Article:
Anthropogenic effects on climate change can be linked to the increase of disastrous natural incidents over the past few years. This is seamingly the case of bush fires, followed by the blazing of Eucalyptus, extremely flammable plants ravaging everything in their path. Although necessary for the regulation of ecosystems, this phenomenon is appearing more and more quickly and frequently as humans affect them.

Physical and material consequences :

More than 18 million hectares burned during the 2020 Australian bushfire season in mid January, destroying more than 5 900 buildings, including more than 2 800 homes. In addition to human deaths, several million animals are believed to have perished.

Impacts on biodiversity :

After the initial devastation of the fires, their effects continue. It is estimated that one billion animals, as well as many bats and insects, will likely die in the coming months due to the loss of habitat and food sources. This loss is part of a much larger picture of a world where biodiversity is rapidly declining. We are losing wildlife on an ever-increasing scale across the planet: this impacts ecosystems vital to our own global food production.

Economic consequences :

The costs to the Australian economy are still being analyzed, but it is clear that infrastructures have been damaged and that the impacts extend to sectors such as agriculture and tourism. Some businesses and institutions were forced to close during periods of excessive levels of air pollution.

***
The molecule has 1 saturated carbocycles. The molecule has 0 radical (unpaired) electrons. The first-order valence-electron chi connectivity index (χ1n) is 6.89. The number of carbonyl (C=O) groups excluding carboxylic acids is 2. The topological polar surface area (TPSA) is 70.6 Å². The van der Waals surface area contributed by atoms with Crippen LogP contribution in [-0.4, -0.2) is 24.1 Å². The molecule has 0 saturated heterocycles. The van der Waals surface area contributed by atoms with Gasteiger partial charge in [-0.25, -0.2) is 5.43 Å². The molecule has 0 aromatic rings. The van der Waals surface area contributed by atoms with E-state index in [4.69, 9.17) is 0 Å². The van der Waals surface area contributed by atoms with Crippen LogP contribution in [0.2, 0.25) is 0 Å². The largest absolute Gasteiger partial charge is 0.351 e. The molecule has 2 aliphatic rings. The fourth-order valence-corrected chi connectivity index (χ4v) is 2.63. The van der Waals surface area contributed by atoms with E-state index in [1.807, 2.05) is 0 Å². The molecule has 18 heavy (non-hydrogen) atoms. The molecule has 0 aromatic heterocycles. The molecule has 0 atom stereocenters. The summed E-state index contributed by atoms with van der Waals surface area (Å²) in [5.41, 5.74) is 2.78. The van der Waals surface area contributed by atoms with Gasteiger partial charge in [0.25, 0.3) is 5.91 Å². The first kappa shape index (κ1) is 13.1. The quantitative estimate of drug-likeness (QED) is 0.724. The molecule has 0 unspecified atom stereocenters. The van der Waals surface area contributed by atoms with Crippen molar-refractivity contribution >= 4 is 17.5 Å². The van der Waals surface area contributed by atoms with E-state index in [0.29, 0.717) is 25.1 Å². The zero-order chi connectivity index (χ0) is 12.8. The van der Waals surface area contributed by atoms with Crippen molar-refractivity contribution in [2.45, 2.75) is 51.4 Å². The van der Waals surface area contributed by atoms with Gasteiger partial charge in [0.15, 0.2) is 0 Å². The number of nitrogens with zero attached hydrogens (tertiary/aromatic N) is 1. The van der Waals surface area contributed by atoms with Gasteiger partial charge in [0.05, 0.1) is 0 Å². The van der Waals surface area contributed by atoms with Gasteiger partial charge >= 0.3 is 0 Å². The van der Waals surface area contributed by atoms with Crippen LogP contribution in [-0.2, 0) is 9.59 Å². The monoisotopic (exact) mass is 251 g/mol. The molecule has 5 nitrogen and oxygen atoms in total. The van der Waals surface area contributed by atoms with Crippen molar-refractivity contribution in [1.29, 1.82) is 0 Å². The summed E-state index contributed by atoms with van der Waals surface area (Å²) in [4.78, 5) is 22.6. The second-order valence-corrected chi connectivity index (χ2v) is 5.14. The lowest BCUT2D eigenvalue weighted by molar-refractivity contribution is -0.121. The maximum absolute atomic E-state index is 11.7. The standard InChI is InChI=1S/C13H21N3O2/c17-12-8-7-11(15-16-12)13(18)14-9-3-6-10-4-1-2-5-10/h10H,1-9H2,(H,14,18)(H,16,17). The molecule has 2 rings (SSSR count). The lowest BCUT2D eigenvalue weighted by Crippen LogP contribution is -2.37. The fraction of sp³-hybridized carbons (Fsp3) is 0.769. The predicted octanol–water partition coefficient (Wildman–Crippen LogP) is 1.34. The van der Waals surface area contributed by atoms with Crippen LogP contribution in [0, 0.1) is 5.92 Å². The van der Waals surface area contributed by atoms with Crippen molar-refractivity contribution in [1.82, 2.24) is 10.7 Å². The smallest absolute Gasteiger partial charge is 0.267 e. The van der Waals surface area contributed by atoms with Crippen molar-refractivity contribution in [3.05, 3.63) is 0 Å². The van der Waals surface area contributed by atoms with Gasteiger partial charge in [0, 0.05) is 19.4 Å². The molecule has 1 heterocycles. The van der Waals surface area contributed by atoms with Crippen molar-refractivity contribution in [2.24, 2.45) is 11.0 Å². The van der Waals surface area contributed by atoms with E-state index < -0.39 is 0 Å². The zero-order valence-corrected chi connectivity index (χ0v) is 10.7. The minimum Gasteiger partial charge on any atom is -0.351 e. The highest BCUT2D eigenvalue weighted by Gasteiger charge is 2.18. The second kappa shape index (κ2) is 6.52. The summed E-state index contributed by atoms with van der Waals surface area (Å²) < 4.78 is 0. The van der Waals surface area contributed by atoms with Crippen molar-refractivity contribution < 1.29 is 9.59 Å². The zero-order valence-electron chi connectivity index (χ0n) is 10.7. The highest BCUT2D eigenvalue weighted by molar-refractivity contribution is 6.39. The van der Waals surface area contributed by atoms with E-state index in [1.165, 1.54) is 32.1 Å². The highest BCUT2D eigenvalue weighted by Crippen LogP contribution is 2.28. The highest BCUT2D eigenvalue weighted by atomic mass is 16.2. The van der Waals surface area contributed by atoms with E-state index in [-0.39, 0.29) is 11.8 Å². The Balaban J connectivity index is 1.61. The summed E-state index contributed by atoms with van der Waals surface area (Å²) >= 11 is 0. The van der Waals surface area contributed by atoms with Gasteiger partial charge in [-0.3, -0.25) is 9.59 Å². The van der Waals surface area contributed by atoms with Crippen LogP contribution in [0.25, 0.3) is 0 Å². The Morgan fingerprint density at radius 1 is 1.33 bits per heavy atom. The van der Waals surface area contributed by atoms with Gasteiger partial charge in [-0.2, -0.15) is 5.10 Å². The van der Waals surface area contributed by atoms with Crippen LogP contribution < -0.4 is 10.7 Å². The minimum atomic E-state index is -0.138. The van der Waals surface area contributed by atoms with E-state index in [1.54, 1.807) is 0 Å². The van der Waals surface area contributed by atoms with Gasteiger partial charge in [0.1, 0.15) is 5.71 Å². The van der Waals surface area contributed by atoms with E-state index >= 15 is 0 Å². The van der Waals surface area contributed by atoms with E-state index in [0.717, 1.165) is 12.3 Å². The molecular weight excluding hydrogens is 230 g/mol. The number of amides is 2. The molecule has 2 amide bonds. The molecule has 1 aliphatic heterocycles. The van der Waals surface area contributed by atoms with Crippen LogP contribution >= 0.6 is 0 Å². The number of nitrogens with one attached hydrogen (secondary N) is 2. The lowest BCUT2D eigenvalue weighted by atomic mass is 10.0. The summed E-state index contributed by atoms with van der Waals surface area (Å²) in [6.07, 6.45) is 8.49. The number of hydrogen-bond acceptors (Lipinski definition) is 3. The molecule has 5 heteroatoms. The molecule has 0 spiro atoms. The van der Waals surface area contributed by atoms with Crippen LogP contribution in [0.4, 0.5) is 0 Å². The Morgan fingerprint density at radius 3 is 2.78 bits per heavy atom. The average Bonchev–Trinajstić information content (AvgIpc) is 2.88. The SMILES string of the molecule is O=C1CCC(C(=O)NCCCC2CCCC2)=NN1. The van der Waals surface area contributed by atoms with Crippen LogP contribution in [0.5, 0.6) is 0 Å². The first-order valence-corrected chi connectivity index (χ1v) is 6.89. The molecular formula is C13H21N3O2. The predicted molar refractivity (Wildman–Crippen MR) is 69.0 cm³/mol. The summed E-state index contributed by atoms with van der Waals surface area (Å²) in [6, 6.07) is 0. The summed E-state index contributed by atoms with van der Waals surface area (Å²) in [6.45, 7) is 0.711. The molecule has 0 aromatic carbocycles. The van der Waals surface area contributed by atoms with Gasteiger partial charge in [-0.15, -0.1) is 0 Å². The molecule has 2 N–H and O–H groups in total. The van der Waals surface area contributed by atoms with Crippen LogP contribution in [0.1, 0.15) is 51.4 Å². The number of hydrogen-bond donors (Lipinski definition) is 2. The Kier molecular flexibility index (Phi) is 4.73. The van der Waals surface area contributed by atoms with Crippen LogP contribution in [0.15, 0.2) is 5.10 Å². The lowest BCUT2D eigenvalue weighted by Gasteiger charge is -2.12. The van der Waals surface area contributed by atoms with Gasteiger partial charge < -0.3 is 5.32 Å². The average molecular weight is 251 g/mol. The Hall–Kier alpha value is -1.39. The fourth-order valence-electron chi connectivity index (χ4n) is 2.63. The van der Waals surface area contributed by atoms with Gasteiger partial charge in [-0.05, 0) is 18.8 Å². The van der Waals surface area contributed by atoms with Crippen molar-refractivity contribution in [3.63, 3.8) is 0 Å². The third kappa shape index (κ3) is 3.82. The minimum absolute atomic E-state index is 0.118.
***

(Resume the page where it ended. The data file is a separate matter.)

The Vicious Circle :

Bushfires have not only been made more likely and intense by climate change. Their consequences fuel them. Previously, prior to the occurrence of this 2020 bushfire season in Australia, it was thought that Australian forests were reabsorbing all the carbon released by the bushfires that plagued the country. This would have meant that forests could have achieved net zero emissions. However, global warming is making bushfires more intense and frequent, and the 2020 bushfires have already emitted 400 megatons of carbon dioxide into the atmosphere, according to the Copernicus observation and monitoring program. That’s as much as Australia’s annual average carbon dioxide emissions in just the past three months. These emissions will increase Australia’s annual greenhouse gas emissions record, contributing to global warming, and thus increase the likelihood of recurring mega-fires that will release even more emissions. This is a vicious climate cycle of great concern.

A propos de Benjamin PERRIN